“The thing that I miss the most about live theater right now is the connection to our audience and the connection to people,” he said on the show. “So what an incredible thing for us all to be able to come together to raise money… and help people in crucial times like these.”

His debut in “Little Shop of Horrors” delayed, Jordan also helped The Actors Fund by putting his “Tarrytown” songs on Spotify and appearing in a “Smash” reunion. He said, “There are so many people out there who are struggling, and we all know that this might be one of the last jobs to come back online after this whole thing has passed,” Jordan said. “Thank you all for being so incredibly supportive of the Broadway community during these crazy times; we all can't wait to get back to Broadway to entertain.”

Life Is a Cabaret

Over in Los Angeles, where almost all production came to a halt, actress, singer and musician Jessica DeShong ’07 was spending three days producing a music video, a commentary on her social isolation with a shout-out to front-line workers. She also happened to write the lyrics, record the music, sing the song, draw up the storyboards, shoot, star in, edit and distribute the video. She only had to leave the set (her apartment) once, “I think I had all of the props I needed. All I had to run out to get was all the toilet paper.” The song is called “Part of That World” a parody from “The Little Mermaid.” She sings from her couch, “I wear PJs and slippers aplenty./I stream Disney Plus all day long./Want some toilet paper? I’ve got 20./But who cares? I have way too much time/To create this song.”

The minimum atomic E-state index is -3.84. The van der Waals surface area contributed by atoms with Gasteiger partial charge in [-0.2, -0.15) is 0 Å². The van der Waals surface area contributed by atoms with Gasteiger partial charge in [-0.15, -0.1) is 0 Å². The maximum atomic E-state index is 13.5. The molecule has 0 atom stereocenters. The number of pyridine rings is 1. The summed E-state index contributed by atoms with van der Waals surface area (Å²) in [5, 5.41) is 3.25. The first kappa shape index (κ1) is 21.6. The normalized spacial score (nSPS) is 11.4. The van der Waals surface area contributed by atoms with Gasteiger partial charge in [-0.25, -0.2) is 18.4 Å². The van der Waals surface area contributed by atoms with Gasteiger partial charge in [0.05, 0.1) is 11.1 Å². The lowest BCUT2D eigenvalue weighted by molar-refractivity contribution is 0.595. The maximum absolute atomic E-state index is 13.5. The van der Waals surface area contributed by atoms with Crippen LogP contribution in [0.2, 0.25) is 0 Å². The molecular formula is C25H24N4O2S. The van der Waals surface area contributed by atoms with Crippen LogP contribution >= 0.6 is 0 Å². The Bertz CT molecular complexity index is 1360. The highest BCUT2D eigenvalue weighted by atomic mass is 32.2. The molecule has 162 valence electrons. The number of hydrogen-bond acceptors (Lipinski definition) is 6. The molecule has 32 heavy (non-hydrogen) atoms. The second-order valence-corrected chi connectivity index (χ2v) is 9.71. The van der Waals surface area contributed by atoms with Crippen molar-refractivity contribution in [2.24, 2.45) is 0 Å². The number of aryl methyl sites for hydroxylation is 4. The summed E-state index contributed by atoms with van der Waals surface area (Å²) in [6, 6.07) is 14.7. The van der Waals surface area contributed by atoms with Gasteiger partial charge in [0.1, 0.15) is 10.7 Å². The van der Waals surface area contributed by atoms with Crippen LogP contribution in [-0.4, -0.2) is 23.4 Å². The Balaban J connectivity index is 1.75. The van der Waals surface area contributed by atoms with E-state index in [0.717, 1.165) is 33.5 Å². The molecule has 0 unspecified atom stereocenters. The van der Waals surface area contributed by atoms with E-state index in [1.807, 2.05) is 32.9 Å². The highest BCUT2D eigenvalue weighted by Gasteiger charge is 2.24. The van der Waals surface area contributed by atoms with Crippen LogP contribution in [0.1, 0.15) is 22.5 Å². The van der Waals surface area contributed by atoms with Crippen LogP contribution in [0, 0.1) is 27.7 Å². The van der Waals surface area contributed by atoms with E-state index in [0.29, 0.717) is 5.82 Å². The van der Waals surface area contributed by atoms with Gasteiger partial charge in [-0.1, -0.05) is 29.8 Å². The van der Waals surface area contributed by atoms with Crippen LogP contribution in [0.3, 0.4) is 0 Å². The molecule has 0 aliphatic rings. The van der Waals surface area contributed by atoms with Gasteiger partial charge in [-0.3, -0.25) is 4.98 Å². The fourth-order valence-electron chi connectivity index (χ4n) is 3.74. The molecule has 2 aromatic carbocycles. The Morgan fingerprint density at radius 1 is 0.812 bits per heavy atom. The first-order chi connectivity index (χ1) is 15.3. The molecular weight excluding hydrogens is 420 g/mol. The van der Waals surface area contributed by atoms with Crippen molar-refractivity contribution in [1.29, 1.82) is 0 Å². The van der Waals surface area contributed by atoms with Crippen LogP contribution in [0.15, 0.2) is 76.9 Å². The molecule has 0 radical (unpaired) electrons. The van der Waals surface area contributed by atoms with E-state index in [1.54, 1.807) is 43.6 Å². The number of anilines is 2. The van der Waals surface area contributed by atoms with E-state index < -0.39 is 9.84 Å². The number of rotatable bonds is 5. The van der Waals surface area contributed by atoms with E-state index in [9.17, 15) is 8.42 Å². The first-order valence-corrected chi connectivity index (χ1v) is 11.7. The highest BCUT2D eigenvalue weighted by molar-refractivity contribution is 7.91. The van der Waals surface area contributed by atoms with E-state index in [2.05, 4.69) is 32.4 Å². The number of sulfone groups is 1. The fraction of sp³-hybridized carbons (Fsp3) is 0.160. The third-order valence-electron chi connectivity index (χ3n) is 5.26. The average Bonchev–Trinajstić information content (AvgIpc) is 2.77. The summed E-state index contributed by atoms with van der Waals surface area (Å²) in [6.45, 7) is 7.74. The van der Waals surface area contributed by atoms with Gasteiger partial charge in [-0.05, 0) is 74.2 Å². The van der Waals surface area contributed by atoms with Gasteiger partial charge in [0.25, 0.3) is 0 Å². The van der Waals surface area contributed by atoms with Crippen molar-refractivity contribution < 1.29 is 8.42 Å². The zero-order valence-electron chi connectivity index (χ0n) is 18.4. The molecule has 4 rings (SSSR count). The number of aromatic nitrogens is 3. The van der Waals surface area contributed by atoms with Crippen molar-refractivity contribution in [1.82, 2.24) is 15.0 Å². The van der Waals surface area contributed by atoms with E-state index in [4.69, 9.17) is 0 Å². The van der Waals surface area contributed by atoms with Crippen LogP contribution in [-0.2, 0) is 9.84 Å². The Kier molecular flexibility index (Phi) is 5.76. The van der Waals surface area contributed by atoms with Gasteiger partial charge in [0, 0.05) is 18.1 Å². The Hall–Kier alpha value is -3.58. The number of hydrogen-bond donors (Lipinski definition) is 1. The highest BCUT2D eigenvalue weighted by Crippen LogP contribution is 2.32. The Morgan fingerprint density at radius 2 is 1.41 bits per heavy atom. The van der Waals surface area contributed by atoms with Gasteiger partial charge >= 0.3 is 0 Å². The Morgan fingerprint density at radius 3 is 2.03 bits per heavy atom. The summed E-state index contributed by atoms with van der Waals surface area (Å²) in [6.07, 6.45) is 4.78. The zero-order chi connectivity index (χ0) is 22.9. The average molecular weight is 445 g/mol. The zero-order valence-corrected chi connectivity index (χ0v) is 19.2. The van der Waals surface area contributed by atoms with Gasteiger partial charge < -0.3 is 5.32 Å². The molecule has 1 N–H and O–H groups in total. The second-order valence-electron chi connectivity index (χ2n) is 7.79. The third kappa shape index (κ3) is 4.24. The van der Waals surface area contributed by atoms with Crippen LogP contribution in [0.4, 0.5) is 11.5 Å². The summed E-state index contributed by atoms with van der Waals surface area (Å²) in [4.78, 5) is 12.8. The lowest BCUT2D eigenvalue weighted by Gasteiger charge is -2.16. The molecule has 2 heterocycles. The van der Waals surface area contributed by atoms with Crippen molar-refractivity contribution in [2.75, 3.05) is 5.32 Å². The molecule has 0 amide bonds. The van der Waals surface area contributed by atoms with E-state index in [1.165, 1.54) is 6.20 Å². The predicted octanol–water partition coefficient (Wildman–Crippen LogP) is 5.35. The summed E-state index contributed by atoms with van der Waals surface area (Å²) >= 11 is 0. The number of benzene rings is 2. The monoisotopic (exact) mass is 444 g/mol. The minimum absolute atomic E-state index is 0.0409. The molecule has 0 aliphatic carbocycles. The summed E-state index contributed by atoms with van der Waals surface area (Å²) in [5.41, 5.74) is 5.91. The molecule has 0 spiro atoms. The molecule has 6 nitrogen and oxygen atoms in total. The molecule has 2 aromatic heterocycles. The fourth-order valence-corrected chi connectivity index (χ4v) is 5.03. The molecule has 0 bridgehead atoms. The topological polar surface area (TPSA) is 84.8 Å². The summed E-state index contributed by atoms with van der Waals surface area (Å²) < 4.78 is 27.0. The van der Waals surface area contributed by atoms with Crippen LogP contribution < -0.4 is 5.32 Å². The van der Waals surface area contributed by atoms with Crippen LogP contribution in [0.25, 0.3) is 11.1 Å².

Because commencement was postponed, choral professor Janet Galvan asked DeShong to record a mini congratulations speech to IC School of Music graduates. “You are now equipped with a superpower. That is to create music, and to foster the love of music in others. So no matter what's going on in society, remember that you have the power to heal and the power to refresh and to energize others through the music you create. You will always be needed. So go out. Live your life, love what you do, and never stop making music.”